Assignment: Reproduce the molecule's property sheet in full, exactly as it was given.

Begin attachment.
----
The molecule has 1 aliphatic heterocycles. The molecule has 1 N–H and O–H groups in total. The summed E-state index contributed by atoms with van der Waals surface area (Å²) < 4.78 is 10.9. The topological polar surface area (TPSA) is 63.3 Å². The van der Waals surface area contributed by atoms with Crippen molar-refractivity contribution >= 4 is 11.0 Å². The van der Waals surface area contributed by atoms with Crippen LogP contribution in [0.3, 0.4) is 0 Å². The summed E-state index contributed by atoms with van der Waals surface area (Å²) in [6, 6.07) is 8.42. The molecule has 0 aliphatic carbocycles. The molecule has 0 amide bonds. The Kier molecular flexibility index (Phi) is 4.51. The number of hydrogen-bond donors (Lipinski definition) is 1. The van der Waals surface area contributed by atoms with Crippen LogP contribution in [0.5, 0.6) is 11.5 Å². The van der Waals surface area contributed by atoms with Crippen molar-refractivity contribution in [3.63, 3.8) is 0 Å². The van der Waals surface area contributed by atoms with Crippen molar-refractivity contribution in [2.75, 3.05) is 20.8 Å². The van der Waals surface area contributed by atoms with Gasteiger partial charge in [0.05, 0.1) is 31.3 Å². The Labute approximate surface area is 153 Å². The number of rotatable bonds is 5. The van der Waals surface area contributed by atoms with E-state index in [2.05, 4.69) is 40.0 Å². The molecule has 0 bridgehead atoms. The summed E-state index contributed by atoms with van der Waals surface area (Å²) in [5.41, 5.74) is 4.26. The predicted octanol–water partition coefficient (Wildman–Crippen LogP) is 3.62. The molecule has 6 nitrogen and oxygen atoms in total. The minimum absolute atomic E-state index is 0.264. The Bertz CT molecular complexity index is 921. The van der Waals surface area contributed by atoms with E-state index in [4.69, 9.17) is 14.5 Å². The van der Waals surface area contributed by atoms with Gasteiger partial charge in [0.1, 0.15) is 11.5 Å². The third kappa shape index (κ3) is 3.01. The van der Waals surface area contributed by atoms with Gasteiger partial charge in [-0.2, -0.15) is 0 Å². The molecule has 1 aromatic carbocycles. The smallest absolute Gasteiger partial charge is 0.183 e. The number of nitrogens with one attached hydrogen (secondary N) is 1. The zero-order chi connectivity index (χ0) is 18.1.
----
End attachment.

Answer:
The molecule has 1 aliphatic heterocycles. The molecule has 1 N–H and O–H groups in total. The summed E-state index contributed by atoms with van der Waals surface area (Å²) < 4.78 is 10.9. The topological polar surface area (TPSA) is 63.3 Å². The van der Waals surface area contributed by atoms with Crippen molar-refractivity contribution >= 4 is 11.0 Å². The van der Waals surface area contributed by atoms with Crippen LogP contribution in [0.3, 0.4) is 0 Å². The summed E-state index contributed by atoms with van der Waals surface area (Å²) in [6, 6.07) is 8.42. The molecule has 0 aliphatic carbocycles. The molecule has 0 amide bonds. The Kier molecular flexibility index (Phi) is 4.51. The number of hydrogen-bond donors (Lipinski definition) is 1. The van der Waals surface area contributed by atoms with Crippen LogP contribution in [0.5, 0.6) is 11.5 Å². The van der Waals surface area contributed by atoms with Crippen molar-refractivity contribution in [3.63, 3.8) is 0 Å². The van der Waals surface area contributed by atoms with Crippen molar-refractivity contribution in [2.75, 3.05) is 20.8 Å². The van der Waals surface area contributed by atoms with Gasteiger partial charge in [0.05, 0.1) is 31.3 Å². The Labute approximate surface area is 153 Å². The number of rotatable bonds is 5. The van der Waals surface area contributed by atoms with E-state index in [2.05, 4.69) is 40.0 Å². The molecule has 0 bridgehead atoms. The summed E-state index contributed by atoms with van der Waals surface area (Å²) in [5.41, 5.74) is 4.26. The predicted octanol–water partition coefficient (Wildman–Crippen LogP) is 3.62. The molecule has 6 nitrogen and oxygen atoms in total. The minimum absolute atomic E-state index is 0.264. The Bertz CT molecular complexity index is 921. The van der Waals surface area contributed by atoms with E-state index in [4.69, 9.17) is 14.5 Å². The van der Waals surface area contributed by atoms with Gasteiger partial charge in [0.1, 0.15) is 11.5 Å². The third kappa shape index (κ3) is 3.01. The van der Waals surface area contributed by atoms with Gasteiger partial charge in [-0.2, -0.15) is 0 Å². The molecule has 1 aromatic carbocycles. The smallest absolute Gasteiger partial charge is 0.183 e. The number of nitrogens with one attached hydrogen (secondary N) is 1. The zero-order chi connectivity index (χ0) is 18.1.